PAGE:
More than fifty years after his death, historic MI5 files released cast new revelations on a senior New Zealand diplomat.
The life of Desmond Patrick "Paddy" Costello is shrouded in mystery and intrigue, with speculation rife as to whether he was, in fact, a top Soviet spy.
To Britain's Cold War spy hunters he was a dogged Soviet agent, passing secrets to Moscow, and possibly one of the most effective recruits of the infamous Cambridge espionage ring.
To his family and supporters, he was a brilliant linguist and senior diplomat, pursued by a McCarthyite witch hunt because of his unabashed left-wing politics.
The re-opening of his files is set to shed light on the long-running controversy.
The files, covering the 1930s onwards, reveal for the first time the extent of Britain's Security Service's belief that "Paddy" Costello was slipping secrets to Russian communists.
The New Zealand-born academic, soldier and diplomat never faced espionage charges, but the files show that MI5 tracked him for three decades.
In the documents, British spy stalkers claim he was seen with known Soviet intelligence officers, and handwriting analysts linked his wife Bella to a plot to use details of long dead children to build fake identities for KGB spies.
Based on KGB files he was identified as one of the Soviet Union's most important agents, but supporters have long believed he was the victim of a smear campaign.
Dr Richard Dunley, a records specialist at the National Archives in London, where his files are now open to view, said while he was subjected to three decades of surveillance, MI5 never conclusively established whether he engaged in espionage.
"Throughout much of his lifetime, MI5 went back and forth about whether Paddy Costello was a foreign agent, or simply a politically active intellectual."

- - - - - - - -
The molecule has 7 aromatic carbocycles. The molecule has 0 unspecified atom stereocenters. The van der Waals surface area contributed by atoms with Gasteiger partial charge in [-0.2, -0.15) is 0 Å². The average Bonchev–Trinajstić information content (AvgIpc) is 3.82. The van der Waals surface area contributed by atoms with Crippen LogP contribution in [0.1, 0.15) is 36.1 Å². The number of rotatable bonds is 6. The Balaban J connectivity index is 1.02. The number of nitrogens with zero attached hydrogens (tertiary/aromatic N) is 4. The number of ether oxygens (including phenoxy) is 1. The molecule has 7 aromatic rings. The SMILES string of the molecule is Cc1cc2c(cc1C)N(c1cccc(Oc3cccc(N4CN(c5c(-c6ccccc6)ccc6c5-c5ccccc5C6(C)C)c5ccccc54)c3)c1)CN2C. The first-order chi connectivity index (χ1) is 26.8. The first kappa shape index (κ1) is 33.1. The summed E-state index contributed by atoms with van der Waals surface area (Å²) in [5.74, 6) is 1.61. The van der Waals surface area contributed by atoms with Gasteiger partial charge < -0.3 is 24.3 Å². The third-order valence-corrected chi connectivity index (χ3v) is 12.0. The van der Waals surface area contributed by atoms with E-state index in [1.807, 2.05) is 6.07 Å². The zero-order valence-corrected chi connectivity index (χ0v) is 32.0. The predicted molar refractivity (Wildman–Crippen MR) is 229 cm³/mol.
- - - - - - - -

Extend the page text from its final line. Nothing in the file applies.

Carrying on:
Auckland-born Costello first came to the attention of MI5 while studying at Cambridge in the 1930s, the era when future Cambridge spies were recruited by the Soviets, for his openly left-wing views.
His political leanings cost him a teaching post at Exeter University, but did not thwart him gaining a job four years later with New Zealand's Department of External Affairs as second secretary at the Legation in Moscow.
Dr Dunley said Costello was reputed to have informed the New Zealand prime minister he was "a little bit left wing" only to be told "Oh well, it won't hurt us to have one or two communists in Moscow".
The files show Britain repeatedly tried to have Costello removed, Dr Dunley said, but New Zealand said it would not fire one of its most able diplomats without evidence.
Costello was eventually forced out in 1955 after Britain and America were reluctant to share intelligence while he was in post.
He returned to Britain and resumed his academic career at Manchester University.
However, suspicions hardened as the years passed.
“It’s quite clear at the end MI5 are convinced he was working directly with the Soviets,” Dr Dunley said.
But Costello’s son has dismissed the material in the files, saying the case against his parents had been debunked.
Mick Costello, a former journalist and industrial organiser for the Communist Party, and now an academic at the University of Kent, said the evidence presented against his father was “pretty thin”.
He died in 1964 with the case against him still unresolved.